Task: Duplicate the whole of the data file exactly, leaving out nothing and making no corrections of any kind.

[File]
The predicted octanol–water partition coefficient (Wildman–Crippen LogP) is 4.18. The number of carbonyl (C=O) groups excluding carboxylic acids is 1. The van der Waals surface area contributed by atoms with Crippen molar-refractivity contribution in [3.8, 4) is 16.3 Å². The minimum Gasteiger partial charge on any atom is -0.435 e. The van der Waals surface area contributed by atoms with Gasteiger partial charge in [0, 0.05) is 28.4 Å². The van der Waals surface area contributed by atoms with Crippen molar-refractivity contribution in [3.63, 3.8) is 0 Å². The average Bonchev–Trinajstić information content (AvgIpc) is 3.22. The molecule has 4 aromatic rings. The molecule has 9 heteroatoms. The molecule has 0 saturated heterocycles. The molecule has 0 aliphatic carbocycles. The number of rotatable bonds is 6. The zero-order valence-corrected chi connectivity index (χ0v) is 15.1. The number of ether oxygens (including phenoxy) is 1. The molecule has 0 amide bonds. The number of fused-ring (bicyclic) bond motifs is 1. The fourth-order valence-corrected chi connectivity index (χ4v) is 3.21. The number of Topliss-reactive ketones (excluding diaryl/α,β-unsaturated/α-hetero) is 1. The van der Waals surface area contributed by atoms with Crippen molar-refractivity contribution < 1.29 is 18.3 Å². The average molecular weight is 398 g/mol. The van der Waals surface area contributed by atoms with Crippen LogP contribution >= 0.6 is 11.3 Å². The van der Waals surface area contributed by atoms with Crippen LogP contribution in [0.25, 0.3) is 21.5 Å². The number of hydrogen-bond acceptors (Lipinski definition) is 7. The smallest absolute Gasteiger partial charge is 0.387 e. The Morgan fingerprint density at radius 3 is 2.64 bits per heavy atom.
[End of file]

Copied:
The predicted octanol–water partition coefficient (Wildman–Crippen LogP) is 4.18. The number of carbonyl (C=O) groups excluding carboxylic acids is 1. The van der Waals surface area contributed by atoms with Crippen molar-refractivity contribution in [3.8, 4) is 16.3 Å². The minimum Gasteiger partial charge on any atom is -0.435 e. The van der Waals surface area contributed by atoms with Gasteiger partial charge in [0, 0.05) is 28.4 Å². The van der Waals surface area contributed by atoms with Crippen molar-refractivity contribution in [3.63, 3.8) is 0 Å². The average Bonchev–Trinajstić information content (AvgIpc) is 3.22. The molecule has 4 aromatic rings. The molecule has 9 heteroatoms. The molecule has 0 saturated heterocycles. The molecule has 0 aliphatic carbocycles. The number of rotatable bonds is 6. The zero-order valence-corrected chi connectivity index (χ0v) is 15.1. The number of ether oxygens (including phenoxy) is 1. The molecule has 0 amide bonds. The number of fused-ring (bicyclic) bond motifs is 1. The fourth-order valence-corrected chi connectivity index (χ4v) is 3.21. The number of Topliss-reactive ketones (excluding diaryl/α,β-unsaturated/α-hetero) is 1. The van der Waals surface area contributed by atoms with Crippen molar-refractivity contribution < 1.29 is 18.3 Å². The average molecular weight is 398 g/mol. The van der Waals surface area contributed by atoms with Crippen LogP contribution >= 0.6 is 11.3 Å². The van der Waals surface area contributed by atoms with Crippen LogP contribution in [0.25, 0.3) is 21.5 Å². The number of hydrogen-bond acceptors (Lipinski definition) is 7. The smallest absolute Gasteiger partial charge is 0.387 e. The Morgan fingerprint density at radius 3 is 2.64 bits per heavy atom.